NGEW leverages an open-systems, ultra-wideband architecture, providing the instantaneous bandwidth needed to defeat modern threats. As RF threats continue to proliferate, effective electronic warfare systems are urgently needed to keep pilots safe and ensure mission success. “There is a strong push to improve Electronic Protection for the F-16 against modern adversaries,” said Lt. Col. Graham. “NL21 allowed for both an RF dense environment while permitting targeted testing before, during, and after LFE fights.”

An F-16C equipped with Lockheed Martin’s Legion Pod tests the infrared search and track technology during exercise Northern Lightning 21. (U.S. Space Force by Senior Airman Mira Roman)

The Air Force awarded a contract to Northrop Grumman in late 2020 for the development of NGEW, with the goal of equipping as many as 450 F-16s if the testing is successful. An interesting point added by Northrop Grumman is that the EW suite being developed for the Viper (as the F-16 is nicknamed by its crews) is part of a product line of electronic warfare capabilities that can be adapted to protect virtually any platform, which shares a common technology baseline with the already known AC/MC-130J Radio Frequency Countermeasures (RFCM).

Another interesting aspect pulse-to-pulse interoperability of NGEW with the F-16’s newly acquired APG-83 radar which has been declared fully operational with the Air National Guard in October 2020. While not better specified, this should mean that the two systems are interoperable without generating significant interferences and maybe, coupled together, the AESA radar and the new EW suite could provide some additional advanced capabilities that would not be available with a mechanical radar.

Exercise Northern Lightning was also the right occasion to introduce the latest F-16 software in a Large Force Exercise, “graduating” the F-16 Mission Modular Computer M7.3 which hosts the new software for the jet. The next step will be releasing the software to the Combat Air Forces where the F-16 fleet as a whole will receive an update in its avionics and weapons system with enhanced capabilities to improve air-to-air capabilities and targeting accuracy, enabling new combat capabilities.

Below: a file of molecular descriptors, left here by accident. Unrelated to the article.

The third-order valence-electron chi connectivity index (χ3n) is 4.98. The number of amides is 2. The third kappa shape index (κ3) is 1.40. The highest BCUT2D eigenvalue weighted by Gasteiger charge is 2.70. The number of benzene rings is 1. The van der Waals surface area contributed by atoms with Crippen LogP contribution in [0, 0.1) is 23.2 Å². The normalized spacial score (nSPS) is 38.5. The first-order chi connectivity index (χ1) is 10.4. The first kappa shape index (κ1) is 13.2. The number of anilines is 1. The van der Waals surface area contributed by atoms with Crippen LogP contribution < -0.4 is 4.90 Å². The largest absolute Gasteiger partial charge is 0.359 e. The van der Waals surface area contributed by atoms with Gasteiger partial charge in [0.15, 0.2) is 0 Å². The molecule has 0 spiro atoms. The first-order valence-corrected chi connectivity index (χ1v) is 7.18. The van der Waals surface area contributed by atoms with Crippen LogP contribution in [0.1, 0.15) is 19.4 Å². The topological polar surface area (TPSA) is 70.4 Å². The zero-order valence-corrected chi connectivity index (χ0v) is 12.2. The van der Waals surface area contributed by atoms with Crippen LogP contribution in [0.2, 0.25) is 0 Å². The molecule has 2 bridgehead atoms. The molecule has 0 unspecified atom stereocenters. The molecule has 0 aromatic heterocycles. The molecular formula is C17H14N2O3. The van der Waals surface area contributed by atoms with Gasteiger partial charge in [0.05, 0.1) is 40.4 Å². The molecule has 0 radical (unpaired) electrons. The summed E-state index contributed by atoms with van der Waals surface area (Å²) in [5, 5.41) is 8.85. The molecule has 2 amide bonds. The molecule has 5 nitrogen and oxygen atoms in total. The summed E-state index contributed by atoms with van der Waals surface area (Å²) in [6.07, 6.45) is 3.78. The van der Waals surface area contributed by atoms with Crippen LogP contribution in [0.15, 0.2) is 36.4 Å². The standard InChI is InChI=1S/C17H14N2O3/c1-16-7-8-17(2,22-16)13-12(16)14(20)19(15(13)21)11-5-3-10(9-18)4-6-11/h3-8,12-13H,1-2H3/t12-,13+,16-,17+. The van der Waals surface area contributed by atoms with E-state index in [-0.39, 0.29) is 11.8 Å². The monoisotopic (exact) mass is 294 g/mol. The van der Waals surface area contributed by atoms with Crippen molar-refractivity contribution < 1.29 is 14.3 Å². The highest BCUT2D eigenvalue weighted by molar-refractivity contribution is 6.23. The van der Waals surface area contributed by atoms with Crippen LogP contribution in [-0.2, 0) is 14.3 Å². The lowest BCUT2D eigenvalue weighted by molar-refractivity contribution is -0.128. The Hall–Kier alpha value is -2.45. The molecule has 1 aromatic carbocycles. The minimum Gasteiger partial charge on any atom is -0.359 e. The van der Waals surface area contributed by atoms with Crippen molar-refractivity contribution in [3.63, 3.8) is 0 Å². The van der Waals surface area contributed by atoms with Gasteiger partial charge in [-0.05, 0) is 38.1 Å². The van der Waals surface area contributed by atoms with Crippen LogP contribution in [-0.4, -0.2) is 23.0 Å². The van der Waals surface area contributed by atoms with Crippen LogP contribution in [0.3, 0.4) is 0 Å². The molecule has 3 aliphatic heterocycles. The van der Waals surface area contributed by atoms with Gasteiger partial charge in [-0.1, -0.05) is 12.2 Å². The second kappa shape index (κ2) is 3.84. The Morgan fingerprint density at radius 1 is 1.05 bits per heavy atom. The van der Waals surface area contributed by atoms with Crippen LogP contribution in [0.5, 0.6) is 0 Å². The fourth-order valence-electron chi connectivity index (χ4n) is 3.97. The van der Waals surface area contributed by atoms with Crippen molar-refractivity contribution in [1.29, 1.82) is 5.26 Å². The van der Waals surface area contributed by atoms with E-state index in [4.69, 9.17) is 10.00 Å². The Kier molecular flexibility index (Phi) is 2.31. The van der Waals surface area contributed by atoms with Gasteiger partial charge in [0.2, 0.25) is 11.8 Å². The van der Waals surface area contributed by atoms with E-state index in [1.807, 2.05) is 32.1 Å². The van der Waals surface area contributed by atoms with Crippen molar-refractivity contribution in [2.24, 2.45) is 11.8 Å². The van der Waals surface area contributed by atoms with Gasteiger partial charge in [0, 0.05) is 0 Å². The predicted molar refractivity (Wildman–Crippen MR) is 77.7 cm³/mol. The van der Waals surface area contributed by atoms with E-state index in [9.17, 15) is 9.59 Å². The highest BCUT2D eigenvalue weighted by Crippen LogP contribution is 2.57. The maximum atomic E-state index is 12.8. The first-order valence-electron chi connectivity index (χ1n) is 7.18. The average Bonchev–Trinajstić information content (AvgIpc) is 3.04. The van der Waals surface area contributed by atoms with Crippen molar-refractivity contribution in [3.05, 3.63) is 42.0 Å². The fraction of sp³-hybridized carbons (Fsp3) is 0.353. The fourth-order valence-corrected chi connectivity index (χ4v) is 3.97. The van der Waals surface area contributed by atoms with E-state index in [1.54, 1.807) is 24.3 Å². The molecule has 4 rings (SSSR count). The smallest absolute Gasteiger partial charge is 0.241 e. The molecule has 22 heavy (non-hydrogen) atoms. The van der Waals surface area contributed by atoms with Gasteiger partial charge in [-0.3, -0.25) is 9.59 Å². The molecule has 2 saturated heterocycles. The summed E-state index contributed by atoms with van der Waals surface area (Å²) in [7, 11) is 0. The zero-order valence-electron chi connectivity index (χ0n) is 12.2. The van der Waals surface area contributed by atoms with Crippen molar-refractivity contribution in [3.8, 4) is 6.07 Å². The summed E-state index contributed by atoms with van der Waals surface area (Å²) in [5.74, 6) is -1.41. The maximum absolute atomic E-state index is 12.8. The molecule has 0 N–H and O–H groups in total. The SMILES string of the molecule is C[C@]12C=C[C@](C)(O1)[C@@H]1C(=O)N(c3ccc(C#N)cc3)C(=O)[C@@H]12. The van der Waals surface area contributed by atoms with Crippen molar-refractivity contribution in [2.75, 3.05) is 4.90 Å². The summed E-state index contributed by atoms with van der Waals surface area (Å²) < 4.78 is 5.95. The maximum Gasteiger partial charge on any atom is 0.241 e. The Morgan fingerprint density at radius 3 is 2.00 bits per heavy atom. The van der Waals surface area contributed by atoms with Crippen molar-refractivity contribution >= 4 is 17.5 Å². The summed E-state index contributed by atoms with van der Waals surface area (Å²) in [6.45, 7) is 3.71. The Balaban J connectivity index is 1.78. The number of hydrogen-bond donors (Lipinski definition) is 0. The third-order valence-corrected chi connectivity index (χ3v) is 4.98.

“The F-16 is rapidly improving its combat capability to stay relevant in a near-peer fight and the dedication of the F-16 test community is evident in accelerating change to the CAF,” said Capt Michael Mclain, chief of standardization and evaluation at the 85th Test and Evaluation Squadron. The F-16 testing also saw the integration of Lockheed Martin’s Legion Pod equipped with Infrared Search and Tracking System technology.

“We were able to achieve what usually takes three to six months of testing in a matter of weeks,” said Lt Col. Jeremy Castor, F-16 sensors program manager, OFP CTF. “This has all to do with the collaboration that took place between the Lockheed Martin team and the operators out in the field who would test the infrared search and track technology during every sortie then retract the data and re-program the pod to better equip the warfighter in our combat scenarios.”

Stefano D’Urso is a contributor for TheAviationist based in Lecce, Italy. He’s a full-time engineering student and aspiring pilot. In his spare time he’s also an amateur aviation photographer and flight simulation enthusiast.

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An insight into Victorville Airport with ComAv Technical Services



The commercial airline sector is well known for being a cyclical industry, where there are periods of growth in addition to periods of economic downturn and contraction. It is quite common especially during periods of low passenger demand, like for instance during the COVID pandemic, for aircraft to be placed in storage until airlines deem that there is sufficient passenger demand again that requires the aircraft to be reintroduced.

50 miles north of San Bernardino in Southern California lies a relatively unknown airport with no commercial flights. However, upon arrival at the airfield, you’ll find a plethora of different aircraft types and airlines from across the planet.

ComAv Technical Services is based at this airport, one of the largest aircraft maintenance, repair and operations (MRO) companies in the world. The commercial aviation service provider has a total storage capacity for at least 500 aircraft.